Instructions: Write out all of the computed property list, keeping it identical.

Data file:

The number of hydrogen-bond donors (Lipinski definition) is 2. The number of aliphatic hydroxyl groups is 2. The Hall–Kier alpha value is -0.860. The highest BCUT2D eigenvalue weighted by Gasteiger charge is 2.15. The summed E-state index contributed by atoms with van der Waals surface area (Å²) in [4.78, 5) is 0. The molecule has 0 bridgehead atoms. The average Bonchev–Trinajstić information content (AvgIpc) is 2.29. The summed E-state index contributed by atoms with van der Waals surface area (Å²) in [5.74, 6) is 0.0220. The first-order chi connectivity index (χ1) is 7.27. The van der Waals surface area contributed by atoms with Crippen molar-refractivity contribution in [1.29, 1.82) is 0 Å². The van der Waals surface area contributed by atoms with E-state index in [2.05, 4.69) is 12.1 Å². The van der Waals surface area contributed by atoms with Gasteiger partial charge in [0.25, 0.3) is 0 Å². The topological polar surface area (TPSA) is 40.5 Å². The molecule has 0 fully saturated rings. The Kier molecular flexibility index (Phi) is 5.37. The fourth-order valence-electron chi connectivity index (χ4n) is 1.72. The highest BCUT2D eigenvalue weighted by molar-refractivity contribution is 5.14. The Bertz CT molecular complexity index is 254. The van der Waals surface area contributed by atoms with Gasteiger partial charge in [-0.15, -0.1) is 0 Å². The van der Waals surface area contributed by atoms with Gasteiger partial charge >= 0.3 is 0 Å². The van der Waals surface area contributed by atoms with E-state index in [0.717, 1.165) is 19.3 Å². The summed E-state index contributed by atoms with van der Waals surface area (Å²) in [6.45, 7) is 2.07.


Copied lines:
The number of hydrogen-bond donors (Lipinski definition) is 2. The number of aliphatic hydroxyl groups is 2. The Hall–Kier alpha value is -0.860. The highest BCUT2D eigenvalue weighted by Gasteiger charge is 2.15. The summed E-state index contributed by atoms with van der Waals surface area (Å²) in [4.78, 5) is 0. The molecule has 0 bridgehead atoms. The average Bonchev–Trinajstić information content (AvgIpc) is 2.29. The summed E-state index contributed by atoms with van der Waals surface area (Å²) in [5.74, 6) is 0.0220. The first-order chi connectivity index (χ1) is 7.27. The van der Waals surface area contributed by atoms with Crippen molar-refractivity contribution in [1.29, 1.82) is 0 Å². The van der Waals surface area contributed by atoms with E-state index in [2.05, 4.69) is 12.1 Å². The van der Waals surface area contributed by atoms with Gasteiger partial charge in [0.25, 0.3) is 0 Å². The topological polar surface area (TPSA) is 40.5 Å². The molecule has 0 fully saturated rings. The Kier molecular flexibility index (Phi) is 5.37. The fourth-order valence-electron chi connectivity index (χ4n) is 1.72. The highest BCUT2D eigenvalue weighted by molar-refractivity contribution is 5.14. The Bertz CT molecular complexity index is 254. The van der Waals surface area contributed by atoms with Gasteiger partial charge in [-0.15, -0.1) is 0 Å². The van der Waals surface area contributed by atoms with Gasteiger partial charge >= 0.3 is 0 Å². The van der Waals surface area contributed by atoms with E-state index in [0.717, 1.165) is 19.3 Å². The summed E-state index contributed by atoms with van der Waals surface area (Å²) in [6.45, 7) is 2.07.